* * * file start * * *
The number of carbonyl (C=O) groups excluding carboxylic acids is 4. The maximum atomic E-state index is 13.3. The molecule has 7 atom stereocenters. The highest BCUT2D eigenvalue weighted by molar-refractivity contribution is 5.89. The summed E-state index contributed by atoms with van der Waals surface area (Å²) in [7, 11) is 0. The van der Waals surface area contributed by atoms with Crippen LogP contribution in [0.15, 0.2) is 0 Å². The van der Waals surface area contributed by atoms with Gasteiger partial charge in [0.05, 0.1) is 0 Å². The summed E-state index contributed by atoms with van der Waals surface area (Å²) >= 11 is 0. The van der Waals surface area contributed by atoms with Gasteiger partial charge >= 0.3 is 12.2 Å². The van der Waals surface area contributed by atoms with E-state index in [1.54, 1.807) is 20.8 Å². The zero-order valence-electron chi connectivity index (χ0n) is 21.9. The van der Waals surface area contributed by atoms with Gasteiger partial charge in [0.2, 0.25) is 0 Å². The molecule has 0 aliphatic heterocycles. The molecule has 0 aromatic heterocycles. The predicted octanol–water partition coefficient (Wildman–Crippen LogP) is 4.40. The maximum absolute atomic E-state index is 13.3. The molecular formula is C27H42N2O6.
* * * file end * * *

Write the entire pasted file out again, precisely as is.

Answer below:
The number of carbonyl (C=O) groups excluding carboxylic acids is 4. The maximum atomic E-state index is 13.3. The molecule has 7 atom stereocenters. The highest BCUT2D eigenvalue weighted by molar-refractivity contribution is 5.89. The summed E-state index contributed by atoms with van der Waals surface area (Å²) in [7, 11) is 0. The van der Waals surface area contributed by atoms with Crippen LogP contribution in [0.15, 0.2) is 0 Å². The van der Waals surface area contributed by atoms with Gasteiger partial charge in [0.05, 0.1) is 0 Å². The summed E-state index contributed by atoms with van der Waals surface area (Å²) >= 11 is 0. The van der Waals surface area contributed by atoms with Gasteiger partial charge >= 0.3 is 12.2 Å². The van der Waals surface area contributed by atoms with E-state index in [1.54, 1.807) is 20.8 Å². The zero-order valence-electron chi connectivity index (χ0n) is 21.9. The van der Waals surface area contributed by atoms with Gasteiger partial charge in [0.2, 0.25) is 0 Å². The molecule has 0 aliphatic heterocycles. The molecule has 0 aromatic heterocycles. The predicted octanol–water partition coefficient (Wildman–Crippen LogP) is 4.40. The maximum absolute atomic E-state index is 13.3. The molecular formula is C27H42N2O6.